Regardless, I would at least start into this as if you are going to do it yourself. The knowledge you gain in researching the how to and figuring out the details will help you in maintenance later.. and will aid you in talking/planning with a pro should you decide to go pro later in the process.


I would not want to have a swap done and not be able to service the vehicle myself. Finding qualified mechanics who are willing to work on a "custom" set up, down the road, is a crap shoot.

No better way to "know" your vehicle than to DIY.
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j_dirge
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PostPosted: Thu Aug 19, 2010 11:54 am    Post subject: Reply with quote

ianstone wrote:
cool, any chance you want to work on another one when you finish yours? Smile

I need to get mine officially started first. Laughing
Hopefully soon.

The van is going in for, what I hope, is its last 2.1WBXer smog test this month.
Then.. let the games begin.
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-Grand Tour, Season 1, episodes 4 and 5

danfromsyr wrote:
those are straight line runs with light weight race cars for only 1/4mile at a time..
not pushing a loaded brick up a mountain pass with a family of 4+ inside expecting to have an event free vacation..
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PostPosted: Thu Aug 19, 2010 11:58 am    Post subject: Reply with quote

ianstone wrote:
cool, any chance you want to work on another one when you finish yours? Smile

j_dirge wrote:
I am going down the road of DIY.. slowly.
..and am picking and choosing parts.
....

No better way to "know" your vehicle than to DIY.

I did mine SLOWLY. I (mostly) thoroughly enjoyed the process... but as I mentioned before, I'm a tinkerer. Would I do one for someone else? Probably not... unless my son wants to tackle one, in which case it would be fun to help him through it. I could never do it professionally and be profitable... I spend WAY TOO MUCH TIME on little details, some of which matter but many are just to tidy things up. In fact I'll be working more little details on the conversion as long as I own the van, knowing me.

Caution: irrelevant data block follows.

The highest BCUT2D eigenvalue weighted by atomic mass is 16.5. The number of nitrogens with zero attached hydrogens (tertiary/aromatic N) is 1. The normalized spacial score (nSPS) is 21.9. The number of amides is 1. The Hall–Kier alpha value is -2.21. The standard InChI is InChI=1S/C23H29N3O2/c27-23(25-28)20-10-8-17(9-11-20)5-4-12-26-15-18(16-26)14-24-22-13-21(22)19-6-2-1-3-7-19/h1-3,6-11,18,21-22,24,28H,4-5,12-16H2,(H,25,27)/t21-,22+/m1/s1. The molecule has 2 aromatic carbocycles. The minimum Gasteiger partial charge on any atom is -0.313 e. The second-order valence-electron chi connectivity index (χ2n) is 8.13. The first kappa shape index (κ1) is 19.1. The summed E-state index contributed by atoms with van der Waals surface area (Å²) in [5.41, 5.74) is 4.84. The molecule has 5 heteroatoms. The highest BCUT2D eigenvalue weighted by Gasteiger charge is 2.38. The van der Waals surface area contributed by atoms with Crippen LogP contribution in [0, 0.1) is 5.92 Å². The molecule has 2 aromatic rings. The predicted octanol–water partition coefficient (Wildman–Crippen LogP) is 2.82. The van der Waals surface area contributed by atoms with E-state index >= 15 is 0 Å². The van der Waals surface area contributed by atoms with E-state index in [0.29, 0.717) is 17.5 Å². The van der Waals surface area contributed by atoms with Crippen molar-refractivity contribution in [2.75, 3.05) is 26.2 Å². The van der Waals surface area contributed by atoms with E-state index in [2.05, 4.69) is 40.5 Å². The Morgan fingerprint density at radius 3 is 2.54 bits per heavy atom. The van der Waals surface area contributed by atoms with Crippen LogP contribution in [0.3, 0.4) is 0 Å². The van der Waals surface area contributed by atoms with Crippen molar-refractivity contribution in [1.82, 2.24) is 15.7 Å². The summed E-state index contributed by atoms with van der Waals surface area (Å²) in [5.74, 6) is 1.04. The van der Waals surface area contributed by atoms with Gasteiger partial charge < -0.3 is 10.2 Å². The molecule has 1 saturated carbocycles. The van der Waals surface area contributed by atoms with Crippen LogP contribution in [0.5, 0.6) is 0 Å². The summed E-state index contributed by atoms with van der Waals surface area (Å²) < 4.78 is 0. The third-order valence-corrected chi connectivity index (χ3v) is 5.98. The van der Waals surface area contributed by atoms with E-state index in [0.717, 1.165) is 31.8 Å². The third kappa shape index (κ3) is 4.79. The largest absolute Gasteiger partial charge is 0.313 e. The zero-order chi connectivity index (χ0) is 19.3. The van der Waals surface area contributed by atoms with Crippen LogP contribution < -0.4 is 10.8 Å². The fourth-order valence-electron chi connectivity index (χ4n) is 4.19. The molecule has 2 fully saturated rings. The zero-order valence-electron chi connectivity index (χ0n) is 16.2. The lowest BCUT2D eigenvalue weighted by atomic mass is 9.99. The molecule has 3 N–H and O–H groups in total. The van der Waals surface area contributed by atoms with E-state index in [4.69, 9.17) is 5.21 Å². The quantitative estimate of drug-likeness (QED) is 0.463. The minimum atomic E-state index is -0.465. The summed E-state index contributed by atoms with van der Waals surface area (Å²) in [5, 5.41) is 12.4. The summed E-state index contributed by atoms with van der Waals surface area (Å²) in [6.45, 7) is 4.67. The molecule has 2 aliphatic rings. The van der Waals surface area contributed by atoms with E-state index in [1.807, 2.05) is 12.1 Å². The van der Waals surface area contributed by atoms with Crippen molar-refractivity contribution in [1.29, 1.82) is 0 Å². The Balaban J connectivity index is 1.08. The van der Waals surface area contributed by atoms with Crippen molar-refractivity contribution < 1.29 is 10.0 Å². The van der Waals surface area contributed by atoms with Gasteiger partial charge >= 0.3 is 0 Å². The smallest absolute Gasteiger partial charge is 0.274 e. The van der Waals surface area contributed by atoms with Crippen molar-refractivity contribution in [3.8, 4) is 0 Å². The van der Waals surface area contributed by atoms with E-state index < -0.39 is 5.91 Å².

Paul
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PostPosted: Thu Aug 19, 2010 1:24 pm    Post subject: Reply with quote

it's too bad there arent stalls to be had to convert your own, for the apartment dwellers. I just had an 87 westy in my shop for
3 weeks as the owner came and went, wrestling with his group 10 bostyech.
Image may have been reduced in size. Click image to view fullscreen.

his tools lay undisturbed all around while I made sparks on
my middie in the back. I had the room while I was still there,
so it wasnt any real inconvenience for me, but it made a tremendous difference to him.
he got discouraged with the project last
november [09] and hadnt gone near it since.
he responded to one of my hokey craigs list ads about the
middie and I just told him to tow it over. I had never even met
him before. together, we were
bound to make better progress than before. he struggled
with the attitude of the e/t in the van, and couldnt get a strait
answer out of the three bostiggers as to spacers for the rear
mount or the speed bump issue. his scanner was pulling
up data and measurements that were foreign to what bostig said it would be,
who made fun of him in the background on the phone.
at this point, he was 7200.00 in to it.
1500.00 of it was a new crate motor.
Image may have been reduced in size. Click image to view fullscreen.

he still needed an airbox, and found a large community of
anti bostiggers to boot. the website is the smoothest component
of the bostig illusion.
Image may have been reduced in size. Click image to view fullscreen.

It's like three guys decided on a cheap motor that didnt fit.
the throttle body could have been positioned properly, but it is canted and lifted into the hatch to avoid an electrical plug.
now he doesnt even want the van.
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PostPosted: Thu Aug 19, 2010 5:03 pm    Post subject: Reply with quote

I'll be honest and share my experience, you can do one for about 4k$ but you will have to cut some corner for that kind of budget.